NASA took the first step in the so-called National Campaign for Advanced Air Mobility (AAM) this week, starting flight tests with Joby Aviation’s vertical take-off and landing (eVTOL) aircraft. The idea of the US space agency is to observe the behavior of flying cars in action to, in the future, release the use of so-called air taxis to the public more widely.
The tests began on Monday (30) and will continue until September 10, at Joby Aviation airfield, located in Big Sur, California. In a statement posted on NASA’s official website, Davis Hackenberg, integration manager for the agency’s AAM mission, labeled the campaign a “strategic step to accelerate the industry’s timeline.”
According to the executive, various acoustic and vehicle performance data will be collected for use in modeling and simulating future airspace concepts. In all, 50 microphones will be used to measure the acoustic profile of Joby aircraft at different stages of flight. “These test scenarios will help to inform gaps in current standards to benefit the industry’s progress in integrating AAM vehicles into airspace,” explained Hackenberg.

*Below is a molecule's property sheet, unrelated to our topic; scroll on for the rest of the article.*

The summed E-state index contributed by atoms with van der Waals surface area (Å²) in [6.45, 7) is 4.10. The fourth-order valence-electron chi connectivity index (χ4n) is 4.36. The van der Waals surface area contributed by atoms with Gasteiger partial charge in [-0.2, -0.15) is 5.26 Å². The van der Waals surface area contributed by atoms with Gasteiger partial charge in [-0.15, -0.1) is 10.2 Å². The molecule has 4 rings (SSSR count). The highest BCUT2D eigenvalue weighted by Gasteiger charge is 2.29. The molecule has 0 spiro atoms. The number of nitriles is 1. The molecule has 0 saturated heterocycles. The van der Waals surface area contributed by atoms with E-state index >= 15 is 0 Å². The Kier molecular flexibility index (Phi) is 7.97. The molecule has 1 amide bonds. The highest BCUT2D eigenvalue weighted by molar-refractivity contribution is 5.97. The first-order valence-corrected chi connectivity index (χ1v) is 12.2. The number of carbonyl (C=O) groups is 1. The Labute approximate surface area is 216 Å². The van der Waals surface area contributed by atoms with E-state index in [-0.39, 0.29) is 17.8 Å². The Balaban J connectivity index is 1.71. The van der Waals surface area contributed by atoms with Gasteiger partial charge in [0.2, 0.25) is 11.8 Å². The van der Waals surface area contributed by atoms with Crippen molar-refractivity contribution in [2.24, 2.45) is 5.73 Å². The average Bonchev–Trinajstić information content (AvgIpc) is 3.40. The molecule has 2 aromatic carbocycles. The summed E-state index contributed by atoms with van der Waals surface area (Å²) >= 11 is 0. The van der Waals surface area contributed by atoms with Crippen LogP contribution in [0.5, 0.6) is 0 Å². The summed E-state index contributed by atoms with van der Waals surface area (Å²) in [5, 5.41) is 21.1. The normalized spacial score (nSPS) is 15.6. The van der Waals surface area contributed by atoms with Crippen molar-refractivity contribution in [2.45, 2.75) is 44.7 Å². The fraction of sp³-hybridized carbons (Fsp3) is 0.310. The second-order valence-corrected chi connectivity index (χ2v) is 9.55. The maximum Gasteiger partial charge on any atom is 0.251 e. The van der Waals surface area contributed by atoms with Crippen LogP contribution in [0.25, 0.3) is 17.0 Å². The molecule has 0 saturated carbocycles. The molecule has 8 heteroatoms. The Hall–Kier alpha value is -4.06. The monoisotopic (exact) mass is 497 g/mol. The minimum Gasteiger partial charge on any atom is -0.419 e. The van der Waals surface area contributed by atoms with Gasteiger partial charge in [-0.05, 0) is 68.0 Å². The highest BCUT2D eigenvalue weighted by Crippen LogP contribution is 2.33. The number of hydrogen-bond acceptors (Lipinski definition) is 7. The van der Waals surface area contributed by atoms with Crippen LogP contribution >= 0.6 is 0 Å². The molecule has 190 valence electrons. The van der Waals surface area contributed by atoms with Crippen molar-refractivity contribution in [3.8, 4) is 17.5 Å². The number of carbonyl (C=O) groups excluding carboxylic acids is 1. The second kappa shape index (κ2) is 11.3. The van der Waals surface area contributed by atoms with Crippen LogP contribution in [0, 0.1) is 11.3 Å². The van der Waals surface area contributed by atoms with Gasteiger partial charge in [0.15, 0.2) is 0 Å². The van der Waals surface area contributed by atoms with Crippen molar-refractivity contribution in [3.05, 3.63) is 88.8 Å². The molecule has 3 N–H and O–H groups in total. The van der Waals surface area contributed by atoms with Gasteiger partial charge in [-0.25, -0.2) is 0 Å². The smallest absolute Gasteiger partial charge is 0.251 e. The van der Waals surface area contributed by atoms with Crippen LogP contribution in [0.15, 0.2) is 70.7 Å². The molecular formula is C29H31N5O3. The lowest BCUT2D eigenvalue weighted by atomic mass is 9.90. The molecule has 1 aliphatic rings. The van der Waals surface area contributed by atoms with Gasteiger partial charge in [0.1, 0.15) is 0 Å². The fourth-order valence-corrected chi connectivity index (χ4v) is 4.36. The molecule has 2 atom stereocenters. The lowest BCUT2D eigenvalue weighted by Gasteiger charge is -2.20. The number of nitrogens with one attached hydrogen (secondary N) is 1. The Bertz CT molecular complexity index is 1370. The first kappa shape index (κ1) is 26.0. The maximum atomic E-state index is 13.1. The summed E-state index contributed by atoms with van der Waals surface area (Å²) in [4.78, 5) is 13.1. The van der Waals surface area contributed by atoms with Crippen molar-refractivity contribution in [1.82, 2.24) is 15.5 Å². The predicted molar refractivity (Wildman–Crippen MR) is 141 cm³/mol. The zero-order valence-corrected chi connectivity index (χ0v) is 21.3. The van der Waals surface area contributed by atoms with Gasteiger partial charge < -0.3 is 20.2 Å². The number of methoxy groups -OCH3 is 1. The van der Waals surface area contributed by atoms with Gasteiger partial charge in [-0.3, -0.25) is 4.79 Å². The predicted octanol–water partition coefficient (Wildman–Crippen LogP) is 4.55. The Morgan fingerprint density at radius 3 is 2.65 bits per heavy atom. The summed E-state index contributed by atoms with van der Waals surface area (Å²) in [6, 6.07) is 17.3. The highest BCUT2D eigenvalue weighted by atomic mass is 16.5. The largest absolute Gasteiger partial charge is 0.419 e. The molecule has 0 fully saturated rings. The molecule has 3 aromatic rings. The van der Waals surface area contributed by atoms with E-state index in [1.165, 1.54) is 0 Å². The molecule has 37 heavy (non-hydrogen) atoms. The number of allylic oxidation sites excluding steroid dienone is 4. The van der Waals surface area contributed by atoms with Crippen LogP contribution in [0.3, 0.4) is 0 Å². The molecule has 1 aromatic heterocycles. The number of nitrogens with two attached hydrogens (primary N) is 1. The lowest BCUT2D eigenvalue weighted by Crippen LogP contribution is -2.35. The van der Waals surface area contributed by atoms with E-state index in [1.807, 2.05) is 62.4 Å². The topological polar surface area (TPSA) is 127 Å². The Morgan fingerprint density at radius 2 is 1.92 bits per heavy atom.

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Image: Disclosure/Job Aviation
If you’re eager to climb atop a building and “whistle” to call your air taxi, you’d better take it easy. The process that will lead the famous flying cars to popularity is long and laborious. And the first step is to obtain flight regulations from the responsible agency, the Federal Aviation Administration (FAA).
NASA has already started talks for the FAA to draft new rules for air taxis, such as Joby Aviation’s eVTOL vehicles. According to some experts interviewed by The Verge, clearance for air taxi services in eVTOL should take at least 5 years. Even so, Joby revealed that it intends to launch the novelty in less time, as early as 2024.
“NASA’s National AAM Campaign is critical to driving scientific understanding and public acceptance of eVTOL aircraft. We are proud to have worked closely with NASA on electric flying for the past 10 years and to be the first eVTOL company to fly as part of the campaign,” summed up JoeBen Bevirt, founder and CEO of Joby Aviation. Is that you? Will you have the courage to take an air taxi? Tell us there.
Source: The Verge, NASA
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